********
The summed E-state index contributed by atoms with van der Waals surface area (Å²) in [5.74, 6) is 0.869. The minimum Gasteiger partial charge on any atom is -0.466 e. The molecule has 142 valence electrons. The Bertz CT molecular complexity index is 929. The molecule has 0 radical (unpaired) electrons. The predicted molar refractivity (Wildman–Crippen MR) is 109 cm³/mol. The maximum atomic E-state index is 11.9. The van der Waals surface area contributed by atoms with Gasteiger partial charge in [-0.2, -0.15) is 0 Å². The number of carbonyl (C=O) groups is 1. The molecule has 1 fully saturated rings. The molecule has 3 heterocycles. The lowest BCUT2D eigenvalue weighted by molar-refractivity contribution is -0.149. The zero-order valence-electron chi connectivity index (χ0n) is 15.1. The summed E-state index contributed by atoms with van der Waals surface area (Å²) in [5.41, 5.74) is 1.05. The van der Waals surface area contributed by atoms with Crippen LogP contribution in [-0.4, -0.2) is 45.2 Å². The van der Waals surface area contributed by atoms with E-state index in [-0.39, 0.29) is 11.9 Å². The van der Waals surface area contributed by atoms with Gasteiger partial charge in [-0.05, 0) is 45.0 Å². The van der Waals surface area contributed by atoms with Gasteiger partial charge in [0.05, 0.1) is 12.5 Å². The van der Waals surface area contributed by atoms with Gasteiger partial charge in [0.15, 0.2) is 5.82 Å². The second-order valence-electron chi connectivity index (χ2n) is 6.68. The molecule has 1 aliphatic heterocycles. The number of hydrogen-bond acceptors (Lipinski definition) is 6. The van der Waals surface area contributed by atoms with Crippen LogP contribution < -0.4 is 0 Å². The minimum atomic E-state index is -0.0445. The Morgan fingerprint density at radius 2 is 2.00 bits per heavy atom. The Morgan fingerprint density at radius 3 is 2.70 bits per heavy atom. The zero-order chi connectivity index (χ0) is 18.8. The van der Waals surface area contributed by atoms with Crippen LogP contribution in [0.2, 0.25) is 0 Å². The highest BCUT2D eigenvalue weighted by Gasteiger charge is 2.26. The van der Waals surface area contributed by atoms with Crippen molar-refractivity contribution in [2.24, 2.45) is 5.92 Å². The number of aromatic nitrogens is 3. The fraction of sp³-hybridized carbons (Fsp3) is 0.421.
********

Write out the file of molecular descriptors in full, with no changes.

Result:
The summed E-state index contributed by atoms with van der Waals surface area (Å²) in [5.74, 6) is 0.869. The minimum Gasteiger partial charge on any atom is -0.466 e. The molecule has 142 valence electrons. The Bertz CT molecular complexity index is 929. The molecule has 0 radical (unpaired) electrons. The predicted molar refractivity (Wildman–Crippen MR) is 109 cm³/mol. The maximum atomic E-state index is 11.9. The van der Waals surface area contributed by atoms with Gasteiger partial charge in [-0.2, -0.15) is 0 Å². The number of carbonyl (C=O) groups is 1. The molecule has 1 fully saturated rings. The molecule has 3 heterocycles. The lowest BCUT2D eigenvalue weighted by molar-refractivity contribution is -0.149. The zero-order valence-electron chi connectivity index (χ0n) is 15.1. The summed E-state index contributed by atoms with van der Waals surface area (Å²) in [5.41, 5.74) is 1.05. The van der Waals surface area contributed by atoms with Crippen LogP contribution in [-0.4, -0.2) is 45.2 Å². The van der Waals surface area contributed by atoms with E-state index in [-0.39, 0.29) is 11.9 Å². The van der Waals surface area contributed by atoms with Gasteiger partial charge in [-0.05, 0) is 45.0 Å². The van der Waals surface area contributed by atoms with Gasteiger partial charge in [0.05, 0.1) is 12.5 Å². The van der Waals surface area contributed by atoms with Gasteiger partial charge in [0.15, 0.2) is 5.82 Å². The second-order valence-electron chi connectivity index (χ2n) is 6.68. The molecule has 1 aliphatic heterocycles. The number of hydrogen-bond acceptors (Lipinski definition) is 6. The van der Waals surface area contributed by atoms with Crippen LogP contribution < -0.4 is 0 Å². The minimum atomic E-state index is -0.0445. The Morgan fingerprint density at radius 2 is 2.00 bits per heavy atom. The Morgan fingerprint density at radius 3 is 2.70 bits per heavy atom. The zero-order chi connectivity index (χ0) is 18.8. The van der Waals surface area contributed by atoms with Crippen LogP contribution in [0.2, 0.25) is 0 Å². The highest BCUT2D eigenvalue weighted by Gasteiger charge is 2.26. The van der Waals surface area contributed by atoms with Crippen molar-refractivity contribution in [2.24, 2.45) is 5.92 Å². The number of aromatic nitrogens is 3. The fraction of sp³-hybridized carbons (Fsp3) is 0.421.